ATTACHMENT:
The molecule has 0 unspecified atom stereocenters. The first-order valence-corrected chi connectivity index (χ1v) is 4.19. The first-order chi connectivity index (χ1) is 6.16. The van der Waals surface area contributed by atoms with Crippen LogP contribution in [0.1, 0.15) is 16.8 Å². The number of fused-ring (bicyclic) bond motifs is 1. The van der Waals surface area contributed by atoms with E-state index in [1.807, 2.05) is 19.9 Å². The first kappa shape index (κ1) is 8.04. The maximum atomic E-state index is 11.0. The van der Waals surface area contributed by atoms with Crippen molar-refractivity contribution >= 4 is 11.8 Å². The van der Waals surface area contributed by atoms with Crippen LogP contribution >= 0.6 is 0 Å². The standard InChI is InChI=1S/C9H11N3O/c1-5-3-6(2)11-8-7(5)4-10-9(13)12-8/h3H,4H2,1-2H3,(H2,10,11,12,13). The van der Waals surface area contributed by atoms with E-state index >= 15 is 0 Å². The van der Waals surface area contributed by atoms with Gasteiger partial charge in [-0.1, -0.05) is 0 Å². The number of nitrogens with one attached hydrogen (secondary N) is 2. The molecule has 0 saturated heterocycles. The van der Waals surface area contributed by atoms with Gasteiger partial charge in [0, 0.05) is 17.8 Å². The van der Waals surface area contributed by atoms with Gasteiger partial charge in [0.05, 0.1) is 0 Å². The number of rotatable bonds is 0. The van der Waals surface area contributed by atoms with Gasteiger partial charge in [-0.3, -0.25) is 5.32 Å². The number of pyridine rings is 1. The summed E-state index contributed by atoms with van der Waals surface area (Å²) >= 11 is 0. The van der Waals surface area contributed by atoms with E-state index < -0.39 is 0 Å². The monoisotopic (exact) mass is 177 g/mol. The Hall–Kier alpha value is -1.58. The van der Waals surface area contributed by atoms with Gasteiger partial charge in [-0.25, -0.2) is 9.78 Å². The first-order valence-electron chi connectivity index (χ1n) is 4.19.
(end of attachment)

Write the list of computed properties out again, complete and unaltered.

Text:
The molecule has 0 unspecified atom stereocenters. The first-order valence-corrected chi connectivity index (χ1v) is 4.19. The first-order chi connectivity index (χ1) is 6.16. The van der Waals surface area contributed by atoms with Crippen LogP contribution in [0.1, 0.15) is 16.8 Å². The number of fused-ring (bicyclic) bond motifs is 1. The van der Waals surface area contributed by atoms with E-state index in [1.807, 2.05) is 19.9 Å². The first kappa shape index (κ1) is 8.04. The maximum atomic E-state index is 11.0. The van der Waals surface area contributed by atoms with Crippen molar-refractivity contribution >= 4 is 11.8 Å². The van der Waals surface area contributed by atoms with Crippen LogP contribution >= 0.6 is 0 Å². The standard InChI is InChI=1S/C9H11N3O/c1-5-3-6(2)11-8-7(5)4-10-9(13)12-8/h3H,4H2,1-2H3,(H2,10,11,12,13). The van der Waals surface area contributed by atoms with E-state index >= 15 is 0 Å². The van der Waals surface area contributed by atoms with Gasteiger partial charge in [-0.1, -0.05) is 0 Å². The number of nitrogens with one attached hydrogen (secondary N) is 2. The molecule has 0 saturated heterocycles. The van der Waals surface area contributed by atoms with Gasteiger partial charge in [0, 0.05) is 17.8 Å². The van der Waals surface area contributed by atoms with Gasteiger partial charge in [0.05, 0.1) is 0 Å². The number of rotatable bonds is 0. The van der Waals surface area contributed by atoms with Gasteiger partial charge in [-0.3, -0.25) is 5.32 Å². The number of pyridine rings is 1. The summed E-state index contributed by atoms with van der Waals surface area (Å²) >= 11 is 0. The van der Waals surface area contributed by atoms with E-state index < -0.39 is 0 Å². The monoisotopic (exact) mass is 177 g/mol. The Hall–Kier alpha value is -1.58. The van der Waals surface area contributed by atoms with Gasteiger partial charge in [-0.25, -0.2) is 9.78 Å². The first-order valence-electron chi connectivity index (χ1n) is 4.19.